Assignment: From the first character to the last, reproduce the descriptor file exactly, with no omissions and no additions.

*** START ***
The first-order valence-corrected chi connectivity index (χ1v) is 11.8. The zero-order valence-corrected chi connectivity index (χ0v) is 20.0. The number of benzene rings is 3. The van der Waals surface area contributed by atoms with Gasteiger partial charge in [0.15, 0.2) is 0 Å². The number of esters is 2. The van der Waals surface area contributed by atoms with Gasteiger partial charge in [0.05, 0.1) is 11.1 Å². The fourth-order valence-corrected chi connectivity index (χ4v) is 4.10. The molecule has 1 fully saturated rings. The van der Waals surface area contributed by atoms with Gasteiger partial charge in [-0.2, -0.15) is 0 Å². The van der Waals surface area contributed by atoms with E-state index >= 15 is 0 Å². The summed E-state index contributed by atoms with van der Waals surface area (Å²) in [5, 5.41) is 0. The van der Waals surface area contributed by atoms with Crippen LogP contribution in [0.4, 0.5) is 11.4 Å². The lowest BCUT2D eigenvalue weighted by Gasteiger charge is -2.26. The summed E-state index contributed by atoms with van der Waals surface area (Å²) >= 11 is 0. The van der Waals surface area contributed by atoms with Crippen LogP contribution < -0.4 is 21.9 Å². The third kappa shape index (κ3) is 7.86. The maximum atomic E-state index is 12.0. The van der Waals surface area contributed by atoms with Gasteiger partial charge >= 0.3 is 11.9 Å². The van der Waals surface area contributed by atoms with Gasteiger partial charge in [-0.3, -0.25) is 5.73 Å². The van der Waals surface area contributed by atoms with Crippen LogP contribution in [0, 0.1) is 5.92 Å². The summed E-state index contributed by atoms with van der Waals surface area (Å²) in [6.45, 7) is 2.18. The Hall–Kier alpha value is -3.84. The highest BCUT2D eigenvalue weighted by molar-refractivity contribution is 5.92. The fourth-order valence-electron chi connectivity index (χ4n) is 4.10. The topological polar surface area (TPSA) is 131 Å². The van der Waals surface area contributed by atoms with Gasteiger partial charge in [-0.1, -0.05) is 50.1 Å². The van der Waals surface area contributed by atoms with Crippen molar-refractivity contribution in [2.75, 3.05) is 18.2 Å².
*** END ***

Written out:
The first-order valence-corrected chi connectivity index (χ1v) is 11.8. The zero-order valence-corrected chi connectivity index (χ0v) is 20.0. The number of benzene rings is 3. The van der Waals surface area contributed by atoms with Gasteiger partial charge in [0.15, 0.2) is 0 Å². The number of esters is 2. The van der Waals surface area contributed by atoms with Gasteiger partial charge in [0.05, 0.1) is 11.1 Å². The fourth-order valence-corrected chi connectivity index (χ4v) is 4.10. The molecule has 1 fully saturated rings. The van der Waals surface area contributed by atoms with Gasteiger partial charge in [-0.2, -0.15) is 0 Å². The van der Waals surface area contributed by atoms with E-state index >= 15 is 0 Å². The summed E-state index contributed by atoms with van der Waals surface area (Å²) in [5, 5.41) is 0. The van der Waals surface area contributed by atoms with Crippen LogP contribution in [0.4, 0.5) is 11.4 Å². The lowest BCUT2D eigenvalue weighted by Gasteiger charge is -2.26. The summed E-state index contributed by atoms with van der Waals surface area (Å²) >= 11 is 0. The van der Waals surface area contributed by atoms with Crippen LogP contribution < -0.4 is 21.9 Å². The third kappa shape index (κ3) is 7.86. The maximum atomic E-state index is 12.0. The van der Waals surface area contributed by atoms with Gasteiger partial charge >= 0.3 is 11.9 Å². The van der Waals surface area contributed by atoms with Gasteiger partial charge in [-0.3, -0.25) is 5.73 Å². The van der Waals surface area contributed by atoms with Crippen LogP contribution in [0, 0.1) is 5.92 Å². The summed E-state index contributed by atoms with van der Waals surface area (Å²) in [6.45, 7) is 2.18. The Hall–Kier alpha value is -3.84. The highest BCUT2D eigenvalue weighted by molar-refractivity contribution is 5.92. The fourth-order valence-electron chi connectivity index (χ4n) is 4.10. The topological polar surface area (TPSA) is 131 Å². The van der Waals surface area contributed by atoms with Gasteiger partial charge in [-0.1, -0.05) is 50.1 Å². The van der Waals surface area contributed by atoms with Crippen molar-refractivity contribution in [2.75, 3.05) is 18.2 Å².